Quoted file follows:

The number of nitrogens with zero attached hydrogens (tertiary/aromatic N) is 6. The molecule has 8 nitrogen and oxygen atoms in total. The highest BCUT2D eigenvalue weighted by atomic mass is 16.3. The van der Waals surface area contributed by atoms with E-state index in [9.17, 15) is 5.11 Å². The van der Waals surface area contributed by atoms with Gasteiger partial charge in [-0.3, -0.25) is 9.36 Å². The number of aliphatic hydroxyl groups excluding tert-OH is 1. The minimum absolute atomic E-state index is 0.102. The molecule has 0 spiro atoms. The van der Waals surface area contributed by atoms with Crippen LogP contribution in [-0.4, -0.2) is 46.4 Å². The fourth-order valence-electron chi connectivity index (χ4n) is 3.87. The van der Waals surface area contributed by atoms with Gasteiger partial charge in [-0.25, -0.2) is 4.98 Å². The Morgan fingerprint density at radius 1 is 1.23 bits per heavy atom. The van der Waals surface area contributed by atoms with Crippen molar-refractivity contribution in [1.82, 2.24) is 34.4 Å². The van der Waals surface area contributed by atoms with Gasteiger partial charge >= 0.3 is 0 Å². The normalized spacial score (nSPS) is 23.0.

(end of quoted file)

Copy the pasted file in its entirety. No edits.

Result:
The number of nitrogens with zero attached hydrogens (tertiary/aromatic N) is 6. The molecule has 8 nitrogen and oxygen atoms in total. The highest BCUT2D eigenvalue weighted by atomic mass is 16.3. The van der Waals surface area contributed by atoms with E-state index in [9.17, 15) is 5.11 Å². The van der Waals surface area contributed by atoms with Gasteiger partial charge in [-0.3, -0.25) is 9.36 Å². The number of aliphatic hydroxyl groups excluding tert-OH is 1. The minimum absolute atomic E-state index is 0.102. The molecule has 0 spiro atoms. The van der Waals surface area contributed by atoms with Crippen LogP contribution in [-0.4, -0.2) is 46.4 Å². The fourth-order valence-electron chi connectivity index (χ4n) is 3.87. The van der Waals surface area contributed by atoms with Gasteiger partial charge in [-0.25, -0.2) is 4.98 Å². The Morgan fingerprint density at radius 1 is 1.23 bits per heavy atom. The van der Waals surface area contributed by atoms with Crippen molar-refractivity contribution in [1.82, 2.24) is 34.4 Å². The van der Waals surface area contributed by atoms with Gasteiger partial charge >= 0.3 is 0 Å². The normalized spacial score (nSPS) is 23.0.